Journal of Applied Electrochemistry

, Volume 49, Issue 3, pp 281–290 | Cite as

Graphene–carbon nanotube hybrid catalyst layer architecture for reversible oxygen electrodes in rechargeable metal–air batteries

  • Miguel A. Garcia-Contreras
  • Pooya Hosseini-Benhangi
  • Előd L. GyengeEmail author
Research Article
Part of the following topical collections:
  1. Batteries
  2. Batteries


Reversible oxygen reduction/evolution reaction (ORR/OER) electrodes with non-precious metal catalysts are essential for the larger scale development of rechargeable metal–air batteries and regenerative fuel cells. Here, an investigation of the catalyst layer morphology is presented with respect to the bifunctional ORR/OER activity and durability of MnO2–LaCoO3 catalyst in 6 M KOH. Graphene, N-doped graphene and multi-walled carbon nanotubes (MWCNT), alone and in combination, were studied as catalyst layer support. The graphene and N-doped graphene microsheets were prepared by ionic liquid-assisted electrochemical exfoliation of graphite. It was found that the hybrid support composed of graphene and MWCNT (1:1 wt) generated up to an order of magnitude higher ORR and OER current densities for MnO2–LaCoO3, compared to either graphene or MWCNT supports individually. The 3D scaffold-like architecture of the graphene microsheets and MWCNT pillars enhances the catalyst layer utilization efficiency and also improves the catalyst anchoring. The latter effects, together with the lower rates of carbon corrosion in the OER region and peroxide generation in the ORR region on the graphene-based supports compared to the reference Vulcan XC-72, contribute to the improved activity of the hybrid catalyst layer as demonstrated using accelerated potential deep cycle experiments.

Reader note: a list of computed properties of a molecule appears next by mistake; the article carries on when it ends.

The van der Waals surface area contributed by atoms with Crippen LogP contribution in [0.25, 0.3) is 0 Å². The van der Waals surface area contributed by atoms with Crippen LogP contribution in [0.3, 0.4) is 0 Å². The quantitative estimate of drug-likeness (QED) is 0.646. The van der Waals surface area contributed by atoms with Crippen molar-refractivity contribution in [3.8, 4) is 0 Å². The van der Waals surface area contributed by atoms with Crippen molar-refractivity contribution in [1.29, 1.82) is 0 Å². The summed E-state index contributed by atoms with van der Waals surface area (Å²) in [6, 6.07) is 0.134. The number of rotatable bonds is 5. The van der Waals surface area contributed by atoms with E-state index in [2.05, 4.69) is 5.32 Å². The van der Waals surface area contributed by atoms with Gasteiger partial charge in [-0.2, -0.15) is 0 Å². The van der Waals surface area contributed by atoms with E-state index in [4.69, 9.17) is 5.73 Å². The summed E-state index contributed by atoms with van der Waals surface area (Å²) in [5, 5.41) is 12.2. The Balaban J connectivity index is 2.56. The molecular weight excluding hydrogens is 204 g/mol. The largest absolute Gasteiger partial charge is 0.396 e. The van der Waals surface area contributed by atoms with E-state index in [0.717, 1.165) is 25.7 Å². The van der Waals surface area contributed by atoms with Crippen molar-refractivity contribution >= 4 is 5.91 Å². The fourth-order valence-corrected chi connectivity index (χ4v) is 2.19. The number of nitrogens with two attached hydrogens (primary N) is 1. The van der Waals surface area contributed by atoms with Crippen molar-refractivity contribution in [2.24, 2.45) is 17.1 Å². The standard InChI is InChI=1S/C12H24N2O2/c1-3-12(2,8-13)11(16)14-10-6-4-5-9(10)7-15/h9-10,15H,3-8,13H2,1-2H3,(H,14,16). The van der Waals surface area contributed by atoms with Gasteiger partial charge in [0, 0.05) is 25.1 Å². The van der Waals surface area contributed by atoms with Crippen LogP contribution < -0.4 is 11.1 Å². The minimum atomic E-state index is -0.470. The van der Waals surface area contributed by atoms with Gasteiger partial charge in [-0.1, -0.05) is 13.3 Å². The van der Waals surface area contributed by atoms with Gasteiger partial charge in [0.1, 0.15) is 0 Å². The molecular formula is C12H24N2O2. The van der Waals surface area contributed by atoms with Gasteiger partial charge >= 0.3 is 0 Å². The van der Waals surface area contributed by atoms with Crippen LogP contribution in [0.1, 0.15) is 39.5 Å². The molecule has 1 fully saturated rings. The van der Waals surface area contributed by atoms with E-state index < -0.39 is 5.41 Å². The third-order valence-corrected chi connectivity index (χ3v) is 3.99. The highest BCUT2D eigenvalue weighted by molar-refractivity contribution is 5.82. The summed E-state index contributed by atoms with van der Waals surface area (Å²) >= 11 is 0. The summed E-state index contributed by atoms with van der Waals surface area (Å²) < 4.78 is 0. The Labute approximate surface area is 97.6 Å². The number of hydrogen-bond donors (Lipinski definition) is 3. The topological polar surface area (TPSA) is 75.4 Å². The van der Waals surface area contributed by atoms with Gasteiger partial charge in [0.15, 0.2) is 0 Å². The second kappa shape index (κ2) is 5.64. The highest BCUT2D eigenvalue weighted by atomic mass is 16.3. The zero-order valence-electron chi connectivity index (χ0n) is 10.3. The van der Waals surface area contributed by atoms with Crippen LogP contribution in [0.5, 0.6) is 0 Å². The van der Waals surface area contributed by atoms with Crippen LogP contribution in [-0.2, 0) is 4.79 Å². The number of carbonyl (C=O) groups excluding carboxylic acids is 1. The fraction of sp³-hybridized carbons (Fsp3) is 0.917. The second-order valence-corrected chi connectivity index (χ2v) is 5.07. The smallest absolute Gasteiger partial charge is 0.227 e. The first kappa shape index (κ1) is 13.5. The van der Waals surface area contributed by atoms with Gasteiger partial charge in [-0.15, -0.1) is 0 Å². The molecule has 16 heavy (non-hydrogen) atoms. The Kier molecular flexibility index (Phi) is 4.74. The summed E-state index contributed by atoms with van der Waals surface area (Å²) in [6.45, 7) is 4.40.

Graphical abstract


Oxygen reduction and evolution reactions Electrocatalysis Catalyst support Non-precious metal catalyst 



The electron microscopy research described in this paper was performed at Bioimaging Facility at University of British Columbia (UBC). We would like to also thank Derrick Horne and Bradford Ross from the Bioimaging Facility for FESEM as well as TEM trainings and Anita Lam from Department of Chemistry, the University of British Columbia (UBC) for XRD analysis.


This research was performed by the financial support of NSERC (Natural Sciences and Engineering Research Council) of Canada under the Discovery Grant program.

Supplementary material

10800_2018_1280_MOESM1_ESM.docx (346 kb)
Supplementary material 1 (DOCX 345 KB)


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Copyright information

© Springer Nature B.V. 2019

Authors and Affiliations

  1. 1.Department of Chemical and Biological Engineering & Clean Energy Research Center (CERC)The University of British ColumbiaVancouverCanada
  2. 2.Department of ChemistryNational Institute of Nuclear ResearchLa Marquesa OcoyoacacMexico
  3. 3.Department of Materials EngineeringThe University of British ColumbiaVancouverCanada

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